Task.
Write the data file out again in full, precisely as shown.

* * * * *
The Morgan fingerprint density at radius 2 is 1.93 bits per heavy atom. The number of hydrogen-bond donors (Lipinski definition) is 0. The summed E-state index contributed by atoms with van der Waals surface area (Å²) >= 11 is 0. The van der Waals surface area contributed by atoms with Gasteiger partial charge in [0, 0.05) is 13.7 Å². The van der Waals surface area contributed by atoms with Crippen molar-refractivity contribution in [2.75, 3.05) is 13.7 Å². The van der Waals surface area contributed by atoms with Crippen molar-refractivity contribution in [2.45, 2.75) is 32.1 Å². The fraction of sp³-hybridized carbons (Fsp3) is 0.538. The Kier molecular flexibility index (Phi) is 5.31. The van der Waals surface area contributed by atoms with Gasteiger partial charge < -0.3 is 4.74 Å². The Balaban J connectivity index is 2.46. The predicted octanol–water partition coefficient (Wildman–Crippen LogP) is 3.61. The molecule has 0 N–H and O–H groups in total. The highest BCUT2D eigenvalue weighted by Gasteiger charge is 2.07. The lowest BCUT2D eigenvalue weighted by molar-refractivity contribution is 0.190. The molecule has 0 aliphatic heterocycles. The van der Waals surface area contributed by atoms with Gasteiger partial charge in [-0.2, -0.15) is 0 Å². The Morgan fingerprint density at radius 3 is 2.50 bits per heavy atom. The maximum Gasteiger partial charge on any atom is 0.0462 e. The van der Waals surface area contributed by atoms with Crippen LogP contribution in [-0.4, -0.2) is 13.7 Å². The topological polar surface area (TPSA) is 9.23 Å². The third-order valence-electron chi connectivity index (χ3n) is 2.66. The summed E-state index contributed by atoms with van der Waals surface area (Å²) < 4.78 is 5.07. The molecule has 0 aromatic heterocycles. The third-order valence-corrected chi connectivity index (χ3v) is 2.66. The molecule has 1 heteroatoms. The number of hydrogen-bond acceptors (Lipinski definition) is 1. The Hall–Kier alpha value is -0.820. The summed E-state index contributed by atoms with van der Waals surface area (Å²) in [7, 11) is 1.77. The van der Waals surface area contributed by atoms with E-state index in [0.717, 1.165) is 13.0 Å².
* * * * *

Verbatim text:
The Morgan fingerprint density at radius 2 is 1.93 bits per heavy atom. The number of hydrogen-bond donors (Lipinski definition) is 0. The summed E-state index contributed by atoms with van der Waals surface area (Å²) >= 11 is 0. The van der Waals surface area contributed by atoms with Gasteiger partial charge in [0, 0.05) is 13.7 Å². The van der Waals surface area contributed by atoms with Crippen molar-refractivity contribution in [2.75, 3.05) is 13.7 Å². The van der Waals surface area contributed by atoms with Crippen molar-refractivity contribution in [2.45, 2.75) is 32.1 Å². The fraction of sp³-hybridized carbons (Fsp3) is 0.538. The Kier molecular flexibility index (Phi) is 5.31. The van der Waals surface area contributed by atoms with Gasteiger partial charge < -0.3 is 4.74 Å². The Balaban J connectivity index is 2.46. The predicted octanol–water partition coefficient (Wildman–Crippen LogP) is 3.61. The molecule has 0 N–H and O–H groups in total. The highest BCUT2D eigenvalue weighted by Gasteiger charge is 2.07. The lowest BCUT2D eigenvalue weighted by molar-refractivity contribution is 0.190. The molecule has 0 aliphatic heterocycles. The van der Waals surface area contributed by atoms with Gasteiger partial charge in [-0.2, -0.15) is 0 Å². The Morgan fingerprint density at radius 3 is 2.50 bits per heavy atom. The maximum Gasteiger partial charge on any atom is 0.0462 e. The van der Waals surface area contributed by atoms with Crippen LogP contribution in [-0.4, -0.2) is 13.7 Å². The topological polar surface area (TPSA) is 9.23 Å². The third-order valence-electron chi connectivity index (χ3n) is 2.66. The summed E-state index contributed by atoms with van der Waals surface area (Å²) < 4.78 is 5.07. The molecule has 0 aromatic heterocycles. The third-order valence-corrected chi connectivity index (χ3v) is 2.66. The molecule has 1 heteroatoms. The number of hydrogen-bond acceptors (Lipinski definition) is 1. The Hall–Kier alpha value is -0.820. The summed E-state index contributed by atoms with van der Waals surface area (Å²) in [7, 11) is 1.77. The van der Waals surface area contributed by atoms with E-state index in [0.717, 1.165) is 13.0 Å².